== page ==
Millennials may love avocados, Fitbits, and booze-free cocktails, but that doesn’t mean they’re healthy.
In fact, their health is declining—and since they’re the largest cohort currently in the U.S. workforce, with close to 73 million people, that will have major implications for both healthcare costs and economic growth, according to a new Moody’s Analytics report prepared for the Blue Cross and Blue Shield Association, a group of 36 local Blue Cross and Blue Shield companies around the U.S.
The research, released yesterday, found millennials’ physical and mental health is declining faster than that of Generation X. (For reference, they define a millennial as a person born between 1981 and 1996 and a Gen-Xer as someone born between 1965 and 1980.) The report cited conditions such as hypertension, high cholesterol, and behavioral health conditions, including major depression and hyperactivity, as increasing among millennial-aged Americans. And if there’s no intervention, millennials’ mortality rates could skyrocket over 40% compared to the generation immediately before them.
With free-falling health comes increased healthcare costs. The data indicated that costs could jump as much as 33% compared to Gen-Xers, when the latter were at the same life stage. Those ailments will also pinch their pocketbooks in less direct ways, due to more unemployment and slower income growth. Moody’s Analytics determined that millennials could see a decrease of more than $4,500 in real per capita annual income due to health problems.
“As millennials become less healthy, they are more likely to miss work or stop working altogether,” it went on. “Furthermore, even when they are working, health concerns may prevent them from being as productive as they would have been had they had the same health profile as previous generations.”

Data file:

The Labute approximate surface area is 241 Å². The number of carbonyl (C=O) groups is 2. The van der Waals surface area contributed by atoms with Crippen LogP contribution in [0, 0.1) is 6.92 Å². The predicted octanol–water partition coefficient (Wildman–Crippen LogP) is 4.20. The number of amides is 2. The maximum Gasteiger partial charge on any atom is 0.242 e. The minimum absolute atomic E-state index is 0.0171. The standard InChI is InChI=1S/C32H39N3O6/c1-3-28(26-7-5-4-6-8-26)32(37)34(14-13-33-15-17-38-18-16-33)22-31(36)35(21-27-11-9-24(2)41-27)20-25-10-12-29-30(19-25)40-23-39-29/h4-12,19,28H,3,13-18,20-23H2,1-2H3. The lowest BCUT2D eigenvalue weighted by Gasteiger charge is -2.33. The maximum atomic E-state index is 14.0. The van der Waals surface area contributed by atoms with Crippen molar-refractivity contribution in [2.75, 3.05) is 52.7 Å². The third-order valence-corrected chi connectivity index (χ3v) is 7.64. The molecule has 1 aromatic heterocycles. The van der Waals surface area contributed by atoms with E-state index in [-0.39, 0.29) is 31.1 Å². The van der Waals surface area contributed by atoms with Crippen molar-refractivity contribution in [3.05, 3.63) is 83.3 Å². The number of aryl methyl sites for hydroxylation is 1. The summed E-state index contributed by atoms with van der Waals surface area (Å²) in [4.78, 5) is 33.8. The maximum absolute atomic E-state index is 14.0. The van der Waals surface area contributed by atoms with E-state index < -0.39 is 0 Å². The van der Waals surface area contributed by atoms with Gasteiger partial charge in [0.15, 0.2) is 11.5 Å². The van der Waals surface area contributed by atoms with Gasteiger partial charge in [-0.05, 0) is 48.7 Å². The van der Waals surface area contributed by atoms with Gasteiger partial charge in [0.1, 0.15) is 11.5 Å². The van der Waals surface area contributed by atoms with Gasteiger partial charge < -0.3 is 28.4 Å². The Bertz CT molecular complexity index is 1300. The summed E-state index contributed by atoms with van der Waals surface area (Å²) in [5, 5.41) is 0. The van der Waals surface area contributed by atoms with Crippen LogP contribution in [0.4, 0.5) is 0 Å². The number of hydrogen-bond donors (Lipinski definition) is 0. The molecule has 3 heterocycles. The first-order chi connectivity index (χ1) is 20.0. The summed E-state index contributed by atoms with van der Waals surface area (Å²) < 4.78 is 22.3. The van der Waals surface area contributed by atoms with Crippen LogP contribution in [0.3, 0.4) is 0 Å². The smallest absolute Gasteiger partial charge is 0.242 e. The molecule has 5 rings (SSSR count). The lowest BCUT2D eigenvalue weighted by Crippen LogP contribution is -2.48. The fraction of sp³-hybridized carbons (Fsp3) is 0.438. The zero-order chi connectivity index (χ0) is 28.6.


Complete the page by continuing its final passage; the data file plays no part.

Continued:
The report cited other studies that determined one of the reasons for millennials’ depression (along with alcohol and substance abuse): their concerns about money. “Less healthy, less wealthy” is the rhyming couplet Moody’s Analytics uses.
The 32-page report said it shows “the beginnings of troubling generational health patterns that could hamper the future prosperity of millennials, and in turn the prosperity of the U.S. If the current pace of decline in millennial health continues unabated, the long-term consequences to the U.S. economy could be severe.”
The report adds that the forecast increase in healthcare costs will be shouldered not just by individuals and businesses, but also by state and federal governments. Currently, the U.S. spends 17.9% of its gross domestic product on healthcare, according to the federal government’s National Health Expenditure Accounts.
Nowhere else in the developed world do federal governments spend that much.